(Reuters) - English soccer club Manchester United forecast revenue for 2018-19 to rise to record levels, helped by increased broadcasting revenue as a result of UEFA’s new revenue distribution system coming into effect.
The forecast comes despite the club having dropped off the pace in the new Premier League season, sitting seventh in the table, eight points behind leaders Liverpool and six adrift of cross-town rivals and reigning champions Manchester City.
United, whose squad includes French World Cup winner Paul Pogba, Spain goalkeeper David de Gea and Chile forward Alexis Sanchez, said revenue is expected to be between 615 million pounds and 630 million pounds in the year to next June.
Revenue for 2017-18 also came in at a record 590 million pounds ($775.4 million) despite a slowdown in the fourth-quarter, due to a dip in commercial and broadcasting revenue.
“Our increased revenue expectation for the year demonstrates our continued strong long-term financial performance which underpins everything we do and allows us to compete for top talent in an increasingly competitive transfer market,” Executive Vice Chairman Ed Woodward said in a statement.
Manchester City, owned by Arab billionaire Sheikh Mansour bin Zayed Al Nahyan, won the league with a 19-point margin over United last season and are now looking to close the gap on their local rivals off the pitch as well.
Earlier this month, City posted revenue of 500.5 million pounds and profit of 10.4 million pounds for the year ended June 30. (bit.ly/2Q1fCBM)
Despite the widespread perception that United’s football has fallen behind City - a club once dismissed by former manager Alex Ferguson as “noisy neighbours” - Woodward said the club’s priority was still on-the-pitch success.
“Our board, our investors, and everyone at the club are aligned with the fans on what we need to do on the pitch, and that is to win trophies,” Woodward said on a post earnings conference call.
There have been media reports of behind-the-scenes discord between Woodward and team manager Jose Mourinho, over the club’s recruitment policy.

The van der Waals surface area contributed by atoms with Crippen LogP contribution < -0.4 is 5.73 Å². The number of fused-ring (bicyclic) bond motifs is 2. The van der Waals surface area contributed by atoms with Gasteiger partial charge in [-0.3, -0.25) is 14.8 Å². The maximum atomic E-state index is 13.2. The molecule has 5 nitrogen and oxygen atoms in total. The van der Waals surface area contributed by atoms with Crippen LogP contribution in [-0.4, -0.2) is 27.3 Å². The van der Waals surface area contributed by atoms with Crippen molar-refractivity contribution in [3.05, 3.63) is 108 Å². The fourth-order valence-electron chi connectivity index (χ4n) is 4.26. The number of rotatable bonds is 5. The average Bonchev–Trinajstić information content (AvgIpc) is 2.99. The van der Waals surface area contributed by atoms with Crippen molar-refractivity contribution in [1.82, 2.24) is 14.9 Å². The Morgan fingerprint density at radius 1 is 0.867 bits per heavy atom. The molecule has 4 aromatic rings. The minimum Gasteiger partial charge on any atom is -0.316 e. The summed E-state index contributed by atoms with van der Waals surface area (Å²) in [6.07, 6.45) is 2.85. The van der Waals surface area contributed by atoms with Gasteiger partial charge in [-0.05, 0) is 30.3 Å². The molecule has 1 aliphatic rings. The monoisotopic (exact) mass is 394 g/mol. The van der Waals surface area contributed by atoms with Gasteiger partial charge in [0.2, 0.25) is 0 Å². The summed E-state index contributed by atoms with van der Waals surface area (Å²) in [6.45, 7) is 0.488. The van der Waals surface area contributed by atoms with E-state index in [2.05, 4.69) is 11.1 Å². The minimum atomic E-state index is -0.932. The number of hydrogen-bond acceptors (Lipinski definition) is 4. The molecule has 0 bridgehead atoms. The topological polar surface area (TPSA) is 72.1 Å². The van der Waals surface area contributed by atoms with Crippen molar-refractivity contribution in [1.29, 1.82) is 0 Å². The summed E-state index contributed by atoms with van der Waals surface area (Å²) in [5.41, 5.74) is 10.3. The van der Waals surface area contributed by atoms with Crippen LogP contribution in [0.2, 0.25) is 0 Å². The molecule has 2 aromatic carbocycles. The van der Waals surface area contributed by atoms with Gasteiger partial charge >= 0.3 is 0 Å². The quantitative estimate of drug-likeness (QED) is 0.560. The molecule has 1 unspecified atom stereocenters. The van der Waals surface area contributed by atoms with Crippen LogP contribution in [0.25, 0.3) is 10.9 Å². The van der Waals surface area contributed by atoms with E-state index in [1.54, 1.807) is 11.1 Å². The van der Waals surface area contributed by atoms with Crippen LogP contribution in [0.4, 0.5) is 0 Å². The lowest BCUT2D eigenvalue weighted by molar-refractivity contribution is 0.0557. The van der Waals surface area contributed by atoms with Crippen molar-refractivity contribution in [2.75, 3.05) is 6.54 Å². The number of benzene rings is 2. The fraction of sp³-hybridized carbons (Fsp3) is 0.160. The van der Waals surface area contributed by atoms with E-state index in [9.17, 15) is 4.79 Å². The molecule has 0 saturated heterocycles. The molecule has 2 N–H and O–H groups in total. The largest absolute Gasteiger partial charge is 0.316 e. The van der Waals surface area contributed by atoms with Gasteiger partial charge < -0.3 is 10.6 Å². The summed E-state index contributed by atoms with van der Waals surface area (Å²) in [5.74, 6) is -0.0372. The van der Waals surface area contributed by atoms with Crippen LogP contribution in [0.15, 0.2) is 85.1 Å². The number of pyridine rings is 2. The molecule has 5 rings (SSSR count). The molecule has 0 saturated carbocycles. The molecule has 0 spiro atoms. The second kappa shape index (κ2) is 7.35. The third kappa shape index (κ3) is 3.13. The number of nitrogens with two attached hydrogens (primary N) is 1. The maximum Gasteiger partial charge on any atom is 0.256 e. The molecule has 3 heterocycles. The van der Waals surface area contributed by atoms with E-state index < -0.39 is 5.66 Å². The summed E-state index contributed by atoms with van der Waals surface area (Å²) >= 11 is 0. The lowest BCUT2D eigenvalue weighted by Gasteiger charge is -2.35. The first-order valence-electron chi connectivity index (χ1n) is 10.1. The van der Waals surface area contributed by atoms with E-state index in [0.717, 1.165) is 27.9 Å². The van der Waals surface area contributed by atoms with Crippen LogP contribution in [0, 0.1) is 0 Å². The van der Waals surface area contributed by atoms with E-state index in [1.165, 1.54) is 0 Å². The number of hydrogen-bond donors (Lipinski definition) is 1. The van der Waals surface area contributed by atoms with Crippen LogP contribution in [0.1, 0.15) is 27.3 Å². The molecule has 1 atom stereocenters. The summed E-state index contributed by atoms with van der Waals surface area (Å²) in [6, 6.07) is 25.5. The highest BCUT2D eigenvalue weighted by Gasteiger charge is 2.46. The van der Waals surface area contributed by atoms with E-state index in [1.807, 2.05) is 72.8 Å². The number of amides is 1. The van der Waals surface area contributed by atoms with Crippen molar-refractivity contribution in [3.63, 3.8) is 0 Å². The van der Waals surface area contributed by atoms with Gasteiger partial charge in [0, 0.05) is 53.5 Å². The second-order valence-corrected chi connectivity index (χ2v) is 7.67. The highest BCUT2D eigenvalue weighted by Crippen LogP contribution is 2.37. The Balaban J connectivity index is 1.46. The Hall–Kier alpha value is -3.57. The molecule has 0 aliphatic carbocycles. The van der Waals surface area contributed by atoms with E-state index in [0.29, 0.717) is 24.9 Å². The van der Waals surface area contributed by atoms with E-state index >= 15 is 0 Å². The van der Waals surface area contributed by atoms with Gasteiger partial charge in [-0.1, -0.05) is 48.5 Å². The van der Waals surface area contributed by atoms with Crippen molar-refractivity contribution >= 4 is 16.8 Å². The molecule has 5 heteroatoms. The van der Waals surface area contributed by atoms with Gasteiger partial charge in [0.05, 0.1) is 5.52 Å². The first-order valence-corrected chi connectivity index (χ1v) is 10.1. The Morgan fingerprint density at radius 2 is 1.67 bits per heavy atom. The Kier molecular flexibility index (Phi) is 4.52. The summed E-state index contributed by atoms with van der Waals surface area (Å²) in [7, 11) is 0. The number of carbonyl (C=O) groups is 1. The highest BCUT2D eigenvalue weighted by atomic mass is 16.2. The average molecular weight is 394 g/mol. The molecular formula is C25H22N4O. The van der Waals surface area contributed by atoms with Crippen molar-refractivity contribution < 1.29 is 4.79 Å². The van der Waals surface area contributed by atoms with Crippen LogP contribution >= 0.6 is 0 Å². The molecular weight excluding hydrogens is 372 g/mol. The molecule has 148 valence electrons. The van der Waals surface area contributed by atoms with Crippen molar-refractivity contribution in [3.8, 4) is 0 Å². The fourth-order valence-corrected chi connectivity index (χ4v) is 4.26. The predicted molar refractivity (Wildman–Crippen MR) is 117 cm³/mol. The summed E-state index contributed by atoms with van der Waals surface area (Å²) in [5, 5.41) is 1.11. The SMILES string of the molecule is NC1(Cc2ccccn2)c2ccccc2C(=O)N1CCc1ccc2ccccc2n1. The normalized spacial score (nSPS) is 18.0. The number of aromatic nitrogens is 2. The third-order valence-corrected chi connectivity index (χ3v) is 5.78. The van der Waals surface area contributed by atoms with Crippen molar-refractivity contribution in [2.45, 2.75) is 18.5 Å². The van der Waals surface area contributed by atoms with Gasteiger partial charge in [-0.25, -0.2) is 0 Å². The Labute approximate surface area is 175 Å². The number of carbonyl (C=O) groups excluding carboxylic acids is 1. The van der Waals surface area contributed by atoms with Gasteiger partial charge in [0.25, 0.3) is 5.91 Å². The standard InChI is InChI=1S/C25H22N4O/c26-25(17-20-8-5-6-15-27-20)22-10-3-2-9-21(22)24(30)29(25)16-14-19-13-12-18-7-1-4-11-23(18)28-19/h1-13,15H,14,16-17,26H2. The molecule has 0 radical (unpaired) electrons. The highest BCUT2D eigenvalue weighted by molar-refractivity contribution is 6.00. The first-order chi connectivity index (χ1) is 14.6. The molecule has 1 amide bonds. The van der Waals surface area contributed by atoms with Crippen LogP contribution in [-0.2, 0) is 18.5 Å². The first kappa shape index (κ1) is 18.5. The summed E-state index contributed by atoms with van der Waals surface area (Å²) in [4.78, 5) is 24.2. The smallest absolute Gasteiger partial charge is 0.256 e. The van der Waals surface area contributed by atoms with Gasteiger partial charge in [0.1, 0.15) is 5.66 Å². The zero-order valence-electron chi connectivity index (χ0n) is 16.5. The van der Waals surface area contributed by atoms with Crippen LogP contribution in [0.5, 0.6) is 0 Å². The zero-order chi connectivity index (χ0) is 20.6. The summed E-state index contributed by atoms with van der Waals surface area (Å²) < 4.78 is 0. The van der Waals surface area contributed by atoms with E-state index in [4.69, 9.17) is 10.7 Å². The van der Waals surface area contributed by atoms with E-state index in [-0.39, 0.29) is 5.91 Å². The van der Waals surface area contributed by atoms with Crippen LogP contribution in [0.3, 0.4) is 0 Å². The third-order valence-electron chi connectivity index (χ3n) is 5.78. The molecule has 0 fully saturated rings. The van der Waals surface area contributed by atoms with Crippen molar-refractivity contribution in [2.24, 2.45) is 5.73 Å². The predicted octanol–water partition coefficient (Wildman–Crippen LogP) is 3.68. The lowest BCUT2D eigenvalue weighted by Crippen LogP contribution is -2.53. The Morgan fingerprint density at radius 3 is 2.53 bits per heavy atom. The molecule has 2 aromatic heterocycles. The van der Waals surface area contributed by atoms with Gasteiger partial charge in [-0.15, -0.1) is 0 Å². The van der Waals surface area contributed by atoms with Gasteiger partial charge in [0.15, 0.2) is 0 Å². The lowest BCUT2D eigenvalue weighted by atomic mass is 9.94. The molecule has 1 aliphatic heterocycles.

The club signed three players in the latest summer transfer window for a total of about 64 million pounds but did not buy a central defender, leaving Mourinho frustrated.
Manchester City’s spend was at a similar level to United’s, as it brought in three new players for a total of 62.6 million pounds. Liverpool, by contrast, spent 171.3 million pounds on four new players.
United’s revenue for the three months ended June 30 fell 16 percent to 147.6 million pounds, as the team’s failure to progress beyond the round of 16 in the lucrative UEFA Champions League contrasted with the previous year, when they won the second-tier Europa League.
Adjusted earnings before interest, tax, depreciation and amortization (EBITDA) for the year are expected to be between 175 million pounds and 190 million pounds compared with 177.1 million pounds reported for 2017-18.
The club said its employee benefit expenses for the year rose 12.3 percent to 295.9 million pounds, primarily due to higher player wages related to participation in the Champions League.
UEFA had released its new revenue distribution system in June, under which 2.5 billion euros ($2.95 billion) would be distributed among clubs participating in the Champions League, Europa League and Super Cup competitions.
The amount available for distribution in 2017-18 was 1.72 billion euros.
Reporting by Shashwat Awasthi and Chris Peters in Bengaluru and Alistair Smout in London; Editing by Keith Weir and Ed Osmond